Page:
U.Va. Astronomer: Making a Leap Keeps the Calendar Correct ... Sort Of

February 28, 2008 — If your watch is slow by one second per day, most likely you won't notice. But after six months, you'll be getting to meetings three minutes late. After a year, you'll be behind time by about six minutes. Most likely you'll reset your watch.

That is exactly what we are doing with our calendar Friday, by adding an additional day to February. Feb. 29 is "leap day." Three out of four Februarys have only 28 days.

"By adding a day to February, once every fourth year, we are synchronizing our calendar to the seasons, the workings of nature," says Ed Murphy, associate professor of astronomy. He came up with the watch analogy to show why it's so important to keep time.

"The reason we add a day to the calendar every fourth year is because the length of time it takes the Earth to orbit the sun, what we call a year, is not exactly 365 days," he says. "It's actually about 365-and-a-quarter days. But a day on earth is 24 hours, the amount of time it takes for the Earth to rotate on its axis. So the two are out of synch. We make up for the additional quarter-day each year by adding a full day – leap day – to the calendar every fourth year. Otherwise our calendar would slowly slip through the seasons."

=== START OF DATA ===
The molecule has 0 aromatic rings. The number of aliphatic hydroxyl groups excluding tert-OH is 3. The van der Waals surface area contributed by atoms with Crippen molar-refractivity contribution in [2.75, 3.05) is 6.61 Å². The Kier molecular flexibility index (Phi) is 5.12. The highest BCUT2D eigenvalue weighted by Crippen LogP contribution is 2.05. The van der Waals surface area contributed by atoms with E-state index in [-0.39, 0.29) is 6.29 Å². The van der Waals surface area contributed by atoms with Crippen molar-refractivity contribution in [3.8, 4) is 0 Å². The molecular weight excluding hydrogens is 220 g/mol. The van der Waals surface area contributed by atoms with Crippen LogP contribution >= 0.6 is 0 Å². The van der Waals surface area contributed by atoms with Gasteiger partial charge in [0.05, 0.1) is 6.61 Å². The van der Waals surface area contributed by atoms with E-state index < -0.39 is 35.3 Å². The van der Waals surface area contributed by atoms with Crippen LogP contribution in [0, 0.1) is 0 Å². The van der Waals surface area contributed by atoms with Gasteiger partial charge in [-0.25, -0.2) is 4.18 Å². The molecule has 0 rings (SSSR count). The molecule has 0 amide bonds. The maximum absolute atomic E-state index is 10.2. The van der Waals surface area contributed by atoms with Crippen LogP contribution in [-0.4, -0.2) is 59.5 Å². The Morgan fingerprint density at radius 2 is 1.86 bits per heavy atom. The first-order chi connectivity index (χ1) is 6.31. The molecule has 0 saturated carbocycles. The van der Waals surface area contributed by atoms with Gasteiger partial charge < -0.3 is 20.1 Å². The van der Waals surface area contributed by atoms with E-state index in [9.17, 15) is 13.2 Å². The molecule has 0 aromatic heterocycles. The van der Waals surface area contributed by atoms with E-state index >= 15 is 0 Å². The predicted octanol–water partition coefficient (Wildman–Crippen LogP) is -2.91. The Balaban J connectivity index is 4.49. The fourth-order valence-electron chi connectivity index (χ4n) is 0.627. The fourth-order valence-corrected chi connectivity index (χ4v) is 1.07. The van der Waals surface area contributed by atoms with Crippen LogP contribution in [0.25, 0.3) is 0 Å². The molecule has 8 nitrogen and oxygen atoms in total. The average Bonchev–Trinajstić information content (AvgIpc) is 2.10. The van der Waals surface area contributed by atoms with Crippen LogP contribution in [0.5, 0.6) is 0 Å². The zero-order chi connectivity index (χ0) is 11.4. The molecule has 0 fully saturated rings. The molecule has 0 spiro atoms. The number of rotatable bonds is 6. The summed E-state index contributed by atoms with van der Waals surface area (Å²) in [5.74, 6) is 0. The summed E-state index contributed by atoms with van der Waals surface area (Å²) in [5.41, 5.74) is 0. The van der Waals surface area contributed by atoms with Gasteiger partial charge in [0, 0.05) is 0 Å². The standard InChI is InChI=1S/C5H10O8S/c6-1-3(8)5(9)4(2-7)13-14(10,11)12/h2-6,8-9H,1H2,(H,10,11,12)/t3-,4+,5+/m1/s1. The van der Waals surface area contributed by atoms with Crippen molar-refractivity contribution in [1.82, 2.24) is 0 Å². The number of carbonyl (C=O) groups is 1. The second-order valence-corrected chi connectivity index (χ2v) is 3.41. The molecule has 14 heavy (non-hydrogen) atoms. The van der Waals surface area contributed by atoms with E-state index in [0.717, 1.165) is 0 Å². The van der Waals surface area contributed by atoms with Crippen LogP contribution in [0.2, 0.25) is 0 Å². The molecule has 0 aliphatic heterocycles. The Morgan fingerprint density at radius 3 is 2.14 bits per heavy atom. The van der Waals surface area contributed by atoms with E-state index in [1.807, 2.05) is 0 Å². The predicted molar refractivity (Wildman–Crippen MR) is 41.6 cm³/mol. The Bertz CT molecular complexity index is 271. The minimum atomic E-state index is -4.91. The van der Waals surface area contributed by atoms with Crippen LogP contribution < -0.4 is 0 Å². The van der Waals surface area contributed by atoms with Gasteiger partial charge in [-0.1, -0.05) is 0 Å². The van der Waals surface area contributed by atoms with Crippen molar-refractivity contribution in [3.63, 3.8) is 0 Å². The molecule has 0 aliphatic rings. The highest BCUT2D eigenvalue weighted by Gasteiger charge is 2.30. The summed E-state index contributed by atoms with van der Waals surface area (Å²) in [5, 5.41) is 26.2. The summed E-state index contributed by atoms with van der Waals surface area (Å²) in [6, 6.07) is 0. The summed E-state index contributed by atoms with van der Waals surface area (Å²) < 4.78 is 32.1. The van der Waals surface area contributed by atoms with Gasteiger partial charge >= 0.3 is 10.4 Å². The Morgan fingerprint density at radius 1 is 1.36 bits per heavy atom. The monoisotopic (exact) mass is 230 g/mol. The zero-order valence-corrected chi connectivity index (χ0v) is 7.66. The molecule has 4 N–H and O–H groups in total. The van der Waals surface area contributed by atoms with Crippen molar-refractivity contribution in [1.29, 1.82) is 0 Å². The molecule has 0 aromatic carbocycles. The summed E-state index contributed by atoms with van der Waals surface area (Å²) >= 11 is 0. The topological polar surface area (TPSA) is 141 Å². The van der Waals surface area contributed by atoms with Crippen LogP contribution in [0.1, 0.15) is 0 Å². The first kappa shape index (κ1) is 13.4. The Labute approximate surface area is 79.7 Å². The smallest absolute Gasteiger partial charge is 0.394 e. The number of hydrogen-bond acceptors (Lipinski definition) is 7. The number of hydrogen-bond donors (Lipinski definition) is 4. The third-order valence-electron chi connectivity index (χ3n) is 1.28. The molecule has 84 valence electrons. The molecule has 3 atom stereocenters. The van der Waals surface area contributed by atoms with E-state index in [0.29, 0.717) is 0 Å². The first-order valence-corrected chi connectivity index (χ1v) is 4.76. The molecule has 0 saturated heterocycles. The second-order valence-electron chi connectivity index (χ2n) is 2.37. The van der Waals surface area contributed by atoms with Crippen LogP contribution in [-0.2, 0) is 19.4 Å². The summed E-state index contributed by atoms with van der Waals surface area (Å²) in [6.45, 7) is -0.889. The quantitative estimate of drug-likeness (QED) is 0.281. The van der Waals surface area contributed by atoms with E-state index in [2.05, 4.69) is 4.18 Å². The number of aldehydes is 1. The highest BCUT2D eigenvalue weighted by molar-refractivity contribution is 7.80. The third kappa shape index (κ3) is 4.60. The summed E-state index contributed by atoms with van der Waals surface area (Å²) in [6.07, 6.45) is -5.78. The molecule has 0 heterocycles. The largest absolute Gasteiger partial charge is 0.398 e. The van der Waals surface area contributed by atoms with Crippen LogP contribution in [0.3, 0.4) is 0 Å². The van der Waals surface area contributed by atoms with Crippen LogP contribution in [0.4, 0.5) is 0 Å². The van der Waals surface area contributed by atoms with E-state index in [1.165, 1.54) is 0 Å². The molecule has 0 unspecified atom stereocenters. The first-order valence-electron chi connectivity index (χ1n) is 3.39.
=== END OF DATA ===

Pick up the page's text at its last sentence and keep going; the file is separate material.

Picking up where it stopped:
But why do we add a day to February, rather than some other month? As with everything, there's history.

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The ancient Egyptians were among the first to realize that a year is a quarter-day longer than 365 days. Around 238 B.C., King Ptolemy III proposed adding an extra day every fourth year to the calendar, but, against all common sense, the priests of the time were opposed, so this didn't happen.

A couple hundred years later, the expanding Roman Empire used various calendar systems in different places. But in 46 B.C., Julius Caesar united the empire under a single calendar (what came to be known as the Julian Calendar) — which, like the model proposed by Ptolemy III, added an additional day every fourth year.

That day was added to the last month of the year, which, at the time, was February. The new year began in March back then, but Julius Caesar further reformed the calendar by moving the start of the new year to Jan. 1 — a date closer to the winter solstice — an earlier reform that had been widely ignored.

"The calendar he instituted is essentially the same calendar we use today," Murphy says.

But as functional as that calendar is, it is not perfect. The astronomical truth is, the Earth orbits the sun in 365 days, 5 hours, 48 minutes and 45 seconds – a little less than a quarter-day. So an additional day every four years still does not quite match up to nature. By the year 1582, the Julian Calendar was off by 10 days. Further adjustments were in order.

"In 1582, Pope Gregory XIII instituted a new reform that continued to add an extra day every fourth year, but century years that are divisible by 100 – such as the years 1700, 1800, 1900 – would not be leap years," Murphy says. "Whereas century years that are evenly divided by 400 would be leap years. So the year 2000 was a leap year, but it was the first time in 400 years that a century year was a leap year.

"That is the Gregorian Calendar that we use today. It is accurate to the day for 3,323 years. We're not likely to see it reformed any time soon."

— by Fariss Samarrai